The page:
USA Justice First Look

Judge stalls Texas efforts to defund Planned Parenthood

The judge’s injunction will keep Medicaid funding flowing to Planned Parenthood until an upcoming court case can rule on the merits of Texas’ case for defunding the organization.

Planned Parenthood will remain eligible for Medicaid funds in Texas until a court rules on the merits of the state's case against the organization, a federal judge has determined.

On Tuesday, US District Judge Sam Sparks of Austin granted Planned Parenthood an injunction, temporarily blocking state lawmakers' efforts to terminate around $4 million in Medicaid reimbursements for non-abortion services to the organization. That effort, he wrote, “would deprive Medicaid patients of their statutory right to obtain health care from their chosen qualified provider.” The injunction will protect medical services for these patients until the case goes to trial, he indicated.

Texas will likely appeal the judge’s decision to grant an injunction, according to state Attorney General Ken Paxton, a Republican.

"Today's decision is disappointing and flies in the face of basic human decency," he said in a statement.

Through Planned Parenthood, Medicaid currently funds services such as HIV screenings, birth control, and pregnancy tests for around 11,000 low-income women at 30 clinics statewide. But plaintiffs in the upcoming lawsuit have said none of the funding is directed toward abortion services. (Using federal money to fund abortions violates federal law.) 

Though Planned Parenthood funding is a perennial target of anti-abortion groups, Texas’ most recent claims that the organization is unfit for federal money sprung up following videos released in April 2015. The videos purported to show Planned Parenthood employees manipulating the timing of abortions for research purposes and trying to illegally profit from the sale of fetal tissue.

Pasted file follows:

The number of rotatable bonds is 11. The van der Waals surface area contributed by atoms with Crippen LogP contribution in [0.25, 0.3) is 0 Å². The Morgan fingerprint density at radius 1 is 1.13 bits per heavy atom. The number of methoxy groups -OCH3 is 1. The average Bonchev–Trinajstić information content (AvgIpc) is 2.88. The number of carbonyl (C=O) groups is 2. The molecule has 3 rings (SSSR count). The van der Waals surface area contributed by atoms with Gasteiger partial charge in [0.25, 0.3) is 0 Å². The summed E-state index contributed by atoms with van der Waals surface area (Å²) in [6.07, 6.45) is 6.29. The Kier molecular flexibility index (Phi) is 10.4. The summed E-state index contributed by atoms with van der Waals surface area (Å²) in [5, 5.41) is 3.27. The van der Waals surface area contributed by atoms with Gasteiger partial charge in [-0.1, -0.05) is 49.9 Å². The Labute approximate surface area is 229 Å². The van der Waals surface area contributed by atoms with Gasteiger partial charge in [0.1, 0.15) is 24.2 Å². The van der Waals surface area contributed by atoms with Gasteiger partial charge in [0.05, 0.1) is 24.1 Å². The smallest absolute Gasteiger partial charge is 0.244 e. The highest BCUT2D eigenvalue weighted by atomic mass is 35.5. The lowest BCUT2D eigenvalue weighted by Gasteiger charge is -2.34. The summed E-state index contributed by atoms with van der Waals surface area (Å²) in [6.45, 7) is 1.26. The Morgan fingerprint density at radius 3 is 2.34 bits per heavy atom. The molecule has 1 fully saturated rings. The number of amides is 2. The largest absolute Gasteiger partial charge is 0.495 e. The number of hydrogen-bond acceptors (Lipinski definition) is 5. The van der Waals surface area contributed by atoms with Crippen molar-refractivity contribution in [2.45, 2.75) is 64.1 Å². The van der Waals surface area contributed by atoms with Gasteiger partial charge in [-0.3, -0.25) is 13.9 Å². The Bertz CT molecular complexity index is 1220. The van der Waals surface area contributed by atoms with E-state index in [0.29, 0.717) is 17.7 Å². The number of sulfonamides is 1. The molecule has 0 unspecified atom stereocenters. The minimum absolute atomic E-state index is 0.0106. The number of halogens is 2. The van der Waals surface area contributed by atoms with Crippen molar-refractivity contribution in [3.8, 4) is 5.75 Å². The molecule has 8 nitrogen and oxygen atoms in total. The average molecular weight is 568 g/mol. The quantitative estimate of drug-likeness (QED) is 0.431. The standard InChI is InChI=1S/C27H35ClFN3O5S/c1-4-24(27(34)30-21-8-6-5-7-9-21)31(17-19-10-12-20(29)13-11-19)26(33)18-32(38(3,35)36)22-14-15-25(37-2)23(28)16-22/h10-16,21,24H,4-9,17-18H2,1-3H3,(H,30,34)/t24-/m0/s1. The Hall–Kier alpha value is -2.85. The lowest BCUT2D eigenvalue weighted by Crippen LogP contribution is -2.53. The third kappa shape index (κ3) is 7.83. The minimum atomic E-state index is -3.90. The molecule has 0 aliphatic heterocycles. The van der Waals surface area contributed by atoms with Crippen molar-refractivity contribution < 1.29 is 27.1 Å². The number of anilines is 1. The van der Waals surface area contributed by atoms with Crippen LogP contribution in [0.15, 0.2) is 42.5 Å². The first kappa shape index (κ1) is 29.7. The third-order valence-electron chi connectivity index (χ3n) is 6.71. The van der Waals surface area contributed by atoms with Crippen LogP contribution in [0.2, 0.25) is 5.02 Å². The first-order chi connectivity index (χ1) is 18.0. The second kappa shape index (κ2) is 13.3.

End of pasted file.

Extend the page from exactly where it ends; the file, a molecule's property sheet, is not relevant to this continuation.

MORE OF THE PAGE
The videos, captured by anti-abortion activists posing as representatives of a biomedical company, were investigated in 13 states. All the investigations ended without charges. In Texas, a grand jury impaneled in January 2016 cleared Planned Parenthood of any wrongdoing and indicted two activists responsible for the videos on counts of document fraud (though that charge was later vacated, CNN reported).

In his ruling Tuesday, Sparks repeatedly cast doubt on the veracity of the video. Texas dropped its criminal case against Planned Parenthood following the grand jury investigation, but the state continues to contend that the organization may have violated state law.

These concerns led Texas to issue a final termination notice on December 20, saying Planned Parenthood’s Medicaid funding would be withdrawn because the organization did not provide medical services “in a professionally competent, safe, legal and ethical manner,” according to The New York Times. 

Planned Parenthood said the state was unjustified in its claims, and in cutting off funding. It therefore sought an injunction against the move, which Sparks granted Tuesday after three days of hearings in January.

This is at least the sixth case in which state efforts to defund Planned Parenthood have been blocked by federal courts. Anti-abortion activists would like the federal government itself to cut federal funding to the group, a move that would result in nearly 400,000 women losing access to care, the nonpartisan Congressional Budget Office found, according to the Associated Press.

Vice President Mike Pence strongly opposes abortion, and Health and Human Services Secretary Tom Price has supported cutting off taxpayer money to Planned Parenthood.

This report contains material from the Associated Press and Reuters.

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